As we go forward, there will certainly be glitches in using reviews to determine employment and compensation, but there is no turning back now, writes Linda Nazareth.
By Linda Nazareth, July 24, 2018
Want to know if a hotel is worth its asking price? Check the online review. How about that restaurant your friend said was good? He might be right, but with a few clicks of a mouse button, you can see if anyone else agrees with him. And so it goes with everything from movies through to cars: A tonne of information is provided by others who have tried the product, so of course it makes sense to base your decisions on their experiences. It is a ratings-driven economy – but should that be the case when we talk about workers?
Anyone who has worked for a major company knows the drill when it comes to evaluations: You sit down with your supervisor every year or so and get a rating on whatever the folks in human resources think is important. Sometimes it goes well and sometimes it does not and at the end of the day, it affects your pay. Tiresome and flawed as the whole process is, at least your supervisor is someone who has worked with you for a long period of time. In the new, ratings-driven world, the assessments are being done by people who have only had a fleeting interaction with you.
Wait staff are the prime example. Although consumers are frequently encouraged to fill out little cards after dinner, a lot of the time, that is more effort than many people want to make. Now, however, many restaurants let you order off iPads and at the end of the meal, urge you to tell them what you thought of the service. It is a pretty easy thing to do, so people are apt to check off the boxes.
Once restaurants have the scores, it is simple for them to process them and come up with a rating on the server, which can then affect how many shifts a week they get, which of course affects their pay, maybe by a lot. Or look at Uber drivers, whose ratings are visible for any possible patron to see. One that is deemed too chatty or too quiet or not friendly enough might be bypassed.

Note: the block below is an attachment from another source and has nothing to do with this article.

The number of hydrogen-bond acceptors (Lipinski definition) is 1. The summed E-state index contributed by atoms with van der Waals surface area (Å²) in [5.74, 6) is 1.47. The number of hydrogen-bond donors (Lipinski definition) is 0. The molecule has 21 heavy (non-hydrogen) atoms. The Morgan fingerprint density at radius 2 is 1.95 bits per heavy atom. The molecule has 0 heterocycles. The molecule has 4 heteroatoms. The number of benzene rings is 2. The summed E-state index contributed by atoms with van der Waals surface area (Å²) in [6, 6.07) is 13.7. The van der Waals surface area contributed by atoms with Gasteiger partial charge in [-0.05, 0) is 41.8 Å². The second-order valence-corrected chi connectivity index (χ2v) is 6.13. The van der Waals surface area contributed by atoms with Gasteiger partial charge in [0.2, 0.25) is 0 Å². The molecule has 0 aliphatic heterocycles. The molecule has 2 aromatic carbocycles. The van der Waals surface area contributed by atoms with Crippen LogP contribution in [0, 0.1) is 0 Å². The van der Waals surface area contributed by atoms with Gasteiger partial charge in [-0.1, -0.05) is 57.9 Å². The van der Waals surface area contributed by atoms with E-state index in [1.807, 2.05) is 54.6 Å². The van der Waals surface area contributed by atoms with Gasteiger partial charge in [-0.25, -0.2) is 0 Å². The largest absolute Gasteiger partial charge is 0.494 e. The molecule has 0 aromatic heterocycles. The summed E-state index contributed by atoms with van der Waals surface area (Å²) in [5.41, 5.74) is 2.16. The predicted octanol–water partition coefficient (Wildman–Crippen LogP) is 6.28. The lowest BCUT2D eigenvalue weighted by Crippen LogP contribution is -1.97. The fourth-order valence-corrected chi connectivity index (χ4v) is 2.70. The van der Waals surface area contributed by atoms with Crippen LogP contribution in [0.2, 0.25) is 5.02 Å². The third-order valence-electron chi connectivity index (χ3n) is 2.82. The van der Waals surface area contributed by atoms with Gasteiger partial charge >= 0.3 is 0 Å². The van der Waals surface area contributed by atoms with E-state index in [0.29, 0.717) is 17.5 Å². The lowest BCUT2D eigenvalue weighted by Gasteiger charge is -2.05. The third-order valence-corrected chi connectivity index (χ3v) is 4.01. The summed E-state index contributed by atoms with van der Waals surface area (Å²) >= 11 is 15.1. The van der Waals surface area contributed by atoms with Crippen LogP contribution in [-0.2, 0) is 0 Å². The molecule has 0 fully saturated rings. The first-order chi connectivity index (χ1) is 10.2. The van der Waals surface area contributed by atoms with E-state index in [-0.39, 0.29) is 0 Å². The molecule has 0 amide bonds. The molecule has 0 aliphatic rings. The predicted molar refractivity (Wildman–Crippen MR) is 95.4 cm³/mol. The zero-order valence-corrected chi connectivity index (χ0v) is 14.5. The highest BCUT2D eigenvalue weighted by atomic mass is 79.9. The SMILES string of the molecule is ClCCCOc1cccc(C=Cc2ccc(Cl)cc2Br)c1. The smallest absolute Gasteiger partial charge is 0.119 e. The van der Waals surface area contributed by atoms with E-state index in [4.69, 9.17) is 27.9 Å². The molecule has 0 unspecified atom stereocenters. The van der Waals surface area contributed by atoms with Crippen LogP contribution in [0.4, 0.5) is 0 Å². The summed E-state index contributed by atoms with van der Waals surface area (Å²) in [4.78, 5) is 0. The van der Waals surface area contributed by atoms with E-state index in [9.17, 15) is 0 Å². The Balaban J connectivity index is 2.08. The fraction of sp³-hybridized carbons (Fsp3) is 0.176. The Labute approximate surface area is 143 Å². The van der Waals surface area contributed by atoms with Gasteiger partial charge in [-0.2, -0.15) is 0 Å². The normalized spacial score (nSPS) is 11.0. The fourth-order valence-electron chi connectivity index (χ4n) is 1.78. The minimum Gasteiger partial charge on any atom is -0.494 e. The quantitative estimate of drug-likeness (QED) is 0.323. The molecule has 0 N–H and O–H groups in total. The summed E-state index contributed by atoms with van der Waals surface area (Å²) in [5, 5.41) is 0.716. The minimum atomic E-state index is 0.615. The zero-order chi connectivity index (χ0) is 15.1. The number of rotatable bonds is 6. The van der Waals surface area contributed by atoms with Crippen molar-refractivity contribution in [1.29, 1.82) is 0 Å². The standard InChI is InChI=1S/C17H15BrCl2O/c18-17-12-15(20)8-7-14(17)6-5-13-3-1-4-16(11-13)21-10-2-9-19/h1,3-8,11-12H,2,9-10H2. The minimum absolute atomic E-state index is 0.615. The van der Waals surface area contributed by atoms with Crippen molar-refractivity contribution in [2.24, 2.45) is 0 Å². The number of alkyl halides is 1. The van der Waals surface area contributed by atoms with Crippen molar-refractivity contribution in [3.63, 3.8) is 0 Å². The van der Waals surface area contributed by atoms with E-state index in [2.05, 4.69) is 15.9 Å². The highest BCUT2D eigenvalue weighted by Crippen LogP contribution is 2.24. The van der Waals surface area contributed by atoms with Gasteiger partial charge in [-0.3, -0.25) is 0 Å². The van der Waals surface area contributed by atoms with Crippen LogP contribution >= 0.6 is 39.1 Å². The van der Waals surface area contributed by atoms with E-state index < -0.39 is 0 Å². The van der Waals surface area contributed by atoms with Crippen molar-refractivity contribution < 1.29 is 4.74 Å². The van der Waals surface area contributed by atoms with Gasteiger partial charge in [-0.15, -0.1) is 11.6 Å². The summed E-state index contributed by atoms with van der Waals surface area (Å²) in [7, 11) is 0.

So is it good or bad that ratings are effectively driving incomes? To be fair, online ratings do tend to overstate the negatives. If you really hated your experience on a flight, you are far more likely to write a letter to the airline about it. The same goes for teachers or doctors, which is why one poisonous review can do a lot of damage. As well, the things that workers are being rated on may well be beyond their control. If the kitchen messed up and patrons get their dim sum late, that is not the fault of the waiter, but it may well influence his rating just the same.
Still, there is a lot to be said for the ratings-driven economy, especially in a world where we will often be selling work and talent rather than getting hired for jobs. At the most basic level, reading movie reviews has value, even if you occasionally do not find yourself agreeing with the majority of reviewers (some of us hated La La Land, for example). In the same way, letting people give their assessments of waiters or drivers should, over time, let the best of them be compensated the best as well.
It is part of the transition from getting a job and being more or less done, to getting work and being assessed continually for the balance of your career, and it is not for everyone. As a system though, it can be an effective way to get the right workers into the right places.
A good, well-articulated rating of a tech worker that a company is thinking of hiring on contract, perhaps posted on LinkedIn, can make a big difference in choosing the right person. Indeed, if that company ends up liking the worker, part of its plan to get them back for the next time might be to provide a good online assessment. And it goes both ways: Workers now can and should post about their job experiences, which will affect whether companies can attract the people they most want.
As we go forward, there will certainly be glitches in using reviews to determine employment and compensation, but there is no turning back now. There are no more black boxes: Data are easy to get and will get even easier to use and we can only hope that will ultimately be a good thing for both workers and the larger economy.
Linda Nazareth is the principal of Relentless Economics and senior fellow for economics and population change at the Macdonald Laurier Institute.
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